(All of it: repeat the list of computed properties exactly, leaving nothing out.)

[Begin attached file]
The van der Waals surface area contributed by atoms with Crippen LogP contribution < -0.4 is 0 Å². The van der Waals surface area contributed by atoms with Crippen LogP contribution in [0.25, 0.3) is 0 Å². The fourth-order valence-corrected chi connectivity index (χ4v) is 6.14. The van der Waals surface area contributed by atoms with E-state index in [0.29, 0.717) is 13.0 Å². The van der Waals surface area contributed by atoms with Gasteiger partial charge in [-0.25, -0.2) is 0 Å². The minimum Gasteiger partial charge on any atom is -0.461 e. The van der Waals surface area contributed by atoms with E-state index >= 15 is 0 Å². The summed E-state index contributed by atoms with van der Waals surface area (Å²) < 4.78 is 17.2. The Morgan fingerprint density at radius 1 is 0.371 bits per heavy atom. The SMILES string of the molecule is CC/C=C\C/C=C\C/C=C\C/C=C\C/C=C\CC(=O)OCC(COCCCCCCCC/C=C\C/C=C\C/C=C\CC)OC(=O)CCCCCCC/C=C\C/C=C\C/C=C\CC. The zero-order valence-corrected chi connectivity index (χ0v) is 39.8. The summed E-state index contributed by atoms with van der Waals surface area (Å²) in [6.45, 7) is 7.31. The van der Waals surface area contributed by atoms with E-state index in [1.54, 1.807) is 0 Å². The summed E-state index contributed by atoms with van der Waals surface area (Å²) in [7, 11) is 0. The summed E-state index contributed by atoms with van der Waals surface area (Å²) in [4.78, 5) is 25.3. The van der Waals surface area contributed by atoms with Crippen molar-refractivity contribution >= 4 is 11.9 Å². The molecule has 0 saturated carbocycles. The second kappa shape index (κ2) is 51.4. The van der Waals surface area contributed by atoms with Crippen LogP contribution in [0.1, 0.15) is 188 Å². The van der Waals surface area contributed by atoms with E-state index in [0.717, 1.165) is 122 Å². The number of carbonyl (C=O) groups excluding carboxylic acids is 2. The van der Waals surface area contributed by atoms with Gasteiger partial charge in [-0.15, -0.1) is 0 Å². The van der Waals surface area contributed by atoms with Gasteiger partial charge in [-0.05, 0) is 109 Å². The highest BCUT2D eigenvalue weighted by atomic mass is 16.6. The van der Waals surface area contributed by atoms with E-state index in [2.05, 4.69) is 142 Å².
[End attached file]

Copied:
The van der Waals surface area contributed by atoms with Crippen LogP contribution < -0.4 is 0 Å². The van der Waals surface area contributed by atoms with Crippen LogP contribution in [0.25, 0.3) is 0 Å². The fourth-order valence-corrected chi connectivity index (χ4v) is 6.14. The van der Waals surface area contributed by atoms with E-state index in [0.29, 0.717) is 13.0 Å². The van der Waals surface area contributed by atoms with Gasteiger partial charge in [-0.25, -0.2) is 0 Å². The minimum Gasteiger partial charge on any atom is -0.461 e. The van der Waals surface area contributed by atoms with E-state index >= 15 is 0 Å². The summed E-state index contributed by atoms with van der Waals surface area (Å²) < 4.78 is 17.2. The Morgan fingerprint density at radius 1 is 0.371 bits per heavy atom. The SMILES string of the molecule is CC/C=C\C/C=C\C/C=C\C/C=C\C/C=C\CC(=O)OCC(COCCCCCCCC/C=C\C/C=C\C/C=C\CC)OC(=O)CCCCCCC/C=C\C/C=C\C/C=C\CC. The zero-order valence-corrected chi connectivity index (χ0v) is 39.8. The summed E-state index contributed by atoms with van der Waals surface area (Å²) in [6.45, 7) is 7.31. The van der Waals surface area contributed by atoms with E-state index in [1.54, 1.807) is 0 Å². The summed E-state index contributed by atoms with van der Waals surface area (Å²) in [7, 11) is 0. The summed E-state index contributed by atoms with van der Waals surface area (Å²) in [4.78, 5) is 25.3. The van der Waals surface area contributed by atoms with Crippen molar-refractivity contribution >= 4 is 11.9 Å². The molecule has 0 saturated carbocycles. The second kappa shape index (κ2) is 51.4. The van der Waals surface area contributed by atoms with Crippen LogP contribution in [0.1, 0.15) is 188 Å². The van der Waals surface area contributed by atoms with E-state index in [0.717, 1.165) is 122 Å². The number of carbonyl (C=O) groups excluding carboxylic acids is 2. The van der Waals surface area contributed by atoms with Gasteiger partial charge in [-0.15, -0.1) is 0 Å². The van der Waals surface area contributed by atoms with Gasteiger partial charge in [-0.05, 0) is 109 Å². The highest BCUT2D eigenvalue weighted by atomic mass is 16.6. The van der Waals surface area contributed by atoms with E-state index in [2.05, 4.69) is 142 Å².